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Cancer: Research

Volume 485: debated on Tuesday 16 December 2008

To ask the Secretary of State for Health (1) how much was spent on cancer research by the National Health Service in (a) 2001, (b) 2002, (c) 2003, (d) 2004, (e) 2005, (f) 2006 and (g) 2007; (243183)

(2) how much was spent on research into treatments for prostate cancer by the National Health Service in (a) 2001, (b) 2002, (c) 2003, (d) 2004, (e) 2005, (f) 2006 and (g) 2007;

(3) what assessment he has made of the adequacy of levels of funding dedicated to cancer research by the National Health Service;

(4) what assessment he has made of the adequacy of levels of funding provided for research into treatments for prostate cancer by the National Health Service;

(5) what plans he has for future levels of funding to the National Health Service for cancer research.

The Department's cancer research expenditure and the information available in respect of expenditure on prostate cancer research is shown in the following table.

£ million

All cancer research

Prostate cancer research

2001-02

113

2.4

2002-03

124

3.3

2003-04

140

4.6

2004-05

150

4.6

2005-06

168

4.91

2006-07

161

4.61

2007-08

159

Not available

Notes:

1. Includes some estimated spend figures.

The figures for prostate cancer relate to national research programmes. They do not include expenditure on prostate cancer research from the research and development allocations made over the period concerned to national health service organisations. That information is not held centrally.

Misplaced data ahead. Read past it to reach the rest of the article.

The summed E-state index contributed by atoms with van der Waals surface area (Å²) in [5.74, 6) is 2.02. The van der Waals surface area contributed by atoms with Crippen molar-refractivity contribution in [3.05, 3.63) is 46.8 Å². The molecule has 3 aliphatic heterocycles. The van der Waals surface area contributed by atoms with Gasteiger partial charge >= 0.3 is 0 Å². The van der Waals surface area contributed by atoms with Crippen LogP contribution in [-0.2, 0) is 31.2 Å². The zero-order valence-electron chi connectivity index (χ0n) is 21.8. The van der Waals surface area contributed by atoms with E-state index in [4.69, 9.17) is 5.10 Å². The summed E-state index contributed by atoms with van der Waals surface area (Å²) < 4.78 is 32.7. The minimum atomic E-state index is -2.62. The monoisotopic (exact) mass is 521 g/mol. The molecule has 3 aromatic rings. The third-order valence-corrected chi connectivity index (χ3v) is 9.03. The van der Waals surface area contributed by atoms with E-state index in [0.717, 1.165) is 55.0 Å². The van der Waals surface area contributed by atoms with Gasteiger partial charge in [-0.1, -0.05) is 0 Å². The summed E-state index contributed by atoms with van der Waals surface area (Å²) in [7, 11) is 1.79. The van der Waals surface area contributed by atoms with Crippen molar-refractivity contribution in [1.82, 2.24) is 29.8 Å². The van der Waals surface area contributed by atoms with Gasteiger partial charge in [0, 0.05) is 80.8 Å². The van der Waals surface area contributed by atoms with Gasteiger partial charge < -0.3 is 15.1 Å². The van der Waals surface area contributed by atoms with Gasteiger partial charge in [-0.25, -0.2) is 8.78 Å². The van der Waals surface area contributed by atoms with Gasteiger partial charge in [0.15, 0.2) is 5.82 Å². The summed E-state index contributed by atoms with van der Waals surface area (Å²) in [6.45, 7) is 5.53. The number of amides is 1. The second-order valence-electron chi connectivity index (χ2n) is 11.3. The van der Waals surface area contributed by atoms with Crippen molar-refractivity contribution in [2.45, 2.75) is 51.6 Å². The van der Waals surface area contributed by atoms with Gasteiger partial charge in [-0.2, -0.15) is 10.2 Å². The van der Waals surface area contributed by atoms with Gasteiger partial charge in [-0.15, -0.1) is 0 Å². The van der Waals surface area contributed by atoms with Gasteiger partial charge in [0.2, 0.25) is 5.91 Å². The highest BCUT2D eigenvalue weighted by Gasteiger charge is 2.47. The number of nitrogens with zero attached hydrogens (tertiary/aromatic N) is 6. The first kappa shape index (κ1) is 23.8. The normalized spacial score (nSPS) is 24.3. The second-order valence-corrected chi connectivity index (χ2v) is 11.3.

The Medical Research Council (MRC) is the other main agency through which the Government support biomedical research. The MRC is an independent body funded by the Department for Innovation, Universities and Skills. It funds a large portfolio of cancer research. Since 2001, the major funders of cancer research in the UK, including the Department and the MRC, have worked in partnership to streamline cancer research in the UK for the benefit of cancer patients. This partnership, the National Cancer Research Institute (NCRI), has the role of maintaining strategic oversight of cancer research in the UK, identifying gaps and opportunities, and co-ordinating the funding activities of the partner organisations.

The NHS Prostate Cancer Programme published in September 2000 confirmed a substantial increase in Departmental funding for directly commissioned prostate cancer research. The annual levels of funding subsequently achieved represent a twenty-fold increase since 1999-2000. At the same time, a small number of centres of research excellence were established specifically to address the lack of critical mass in prostate cancer research. The work of these NCRI prostate cancer collaboratives is kept under regular review.

The usual practice of the Department's National Institute for Health Research and of the MRC is not to ring-fence funds for expenditure on particular topics: research proposals in all areas compete for the funding available. Future levels of expenditure on cancer research will be determined by the success of relevant bids for funding.